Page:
How to undertaken an IT audit – and why you should

These days business of all shapes, sizes and industry sectors have come to depend on their IT systems and for practical purposes, it doesn’t really matter if you’re a solopreneur, an SME or a multinational corporation, the fact still remains that any issues with those IT systems will cause you at least some degree of pain.

This is the why you should undertake an IT audit (or, more accurately, regular IT audits). Essentially, these are “health checks” for your IT systems, which can alert you to current or potential problems before they become serious issues.

Here are three key issues a robust IT audit will address:

1. Confirming your current IT infrastructure

In principle, you should always have exact details of your IT infrastructure and absolutely no changes to it should be made without your knowledge or consent. Even in the best-run companies, however, this state of affairs can be more of an ideal than a reality (although the closer you can get to this the better).

Undertaking regular IT audits can help to ensure that you stay on top of your IT assets, which is your first line of defence against all kinds of issues, such as the consequences of staff innocently installing “freeware” without realising that it is only free for personal use and comes at a cost on a work computer.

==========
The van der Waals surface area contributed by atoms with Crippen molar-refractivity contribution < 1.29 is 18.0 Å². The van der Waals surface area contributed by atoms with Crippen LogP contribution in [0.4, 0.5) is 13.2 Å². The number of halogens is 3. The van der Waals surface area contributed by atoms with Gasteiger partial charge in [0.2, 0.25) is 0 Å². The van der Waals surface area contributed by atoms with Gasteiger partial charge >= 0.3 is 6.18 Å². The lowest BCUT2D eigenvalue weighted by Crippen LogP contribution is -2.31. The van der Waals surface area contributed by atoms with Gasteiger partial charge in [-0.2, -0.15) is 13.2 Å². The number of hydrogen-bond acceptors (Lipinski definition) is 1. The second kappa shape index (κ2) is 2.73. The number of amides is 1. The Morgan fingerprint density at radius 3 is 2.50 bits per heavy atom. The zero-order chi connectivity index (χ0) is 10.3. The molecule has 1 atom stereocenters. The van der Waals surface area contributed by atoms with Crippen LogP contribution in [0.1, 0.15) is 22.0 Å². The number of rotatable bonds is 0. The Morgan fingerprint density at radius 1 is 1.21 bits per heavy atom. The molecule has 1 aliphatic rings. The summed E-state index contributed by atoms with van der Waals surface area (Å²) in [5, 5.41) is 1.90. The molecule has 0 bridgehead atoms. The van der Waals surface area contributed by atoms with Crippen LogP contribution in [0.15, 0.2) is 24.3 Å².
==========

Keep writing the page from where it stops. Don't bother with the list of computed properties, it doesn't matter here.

2. Checking your current security

Hopefully, you will already be working on the basis that security, IT-related and otherwise, is core to the way you do business.

That’s great, but the security landscape is continually changing as old threats fade away (these days it’s pretty hard to infect a computer with a virus stored on a floppy disk) and new threats emerge.

This means that a defence system that was once as robust as it could reasonably be could now be out of date and vulnerable to attack. The WannaCry attack on the NHS is possibly the most notorious example of this. As a reminder, the attack was made possible because the NHS continued to use Windows XP long after it was considered a safe operating system.

Because of this, undertaking regular checks on the current effectiveness of your IT security is not just recommended, it is essential (particularly now we are living under GDPR).

3. Planning for the future

While you might not know exactly what the future will bring, you will hopefully have some general plans and certainly some hopes for how it will turn out. One of the great developments in IT has been the concept of scalability, with systems being flexible enough to change as required, for example, servers taking on greater or smaller loads as business cycles demand.

An IT audit can look at where you are now, look at where you want to be in the future and provide one or more suggested pathways for getting from A to B, which you can potentially adapt to suit your circumstances as you move forward.

This can be very helpful in giving you a realistic idea of costs and implementation times, which you can use to inform your decision-making process.

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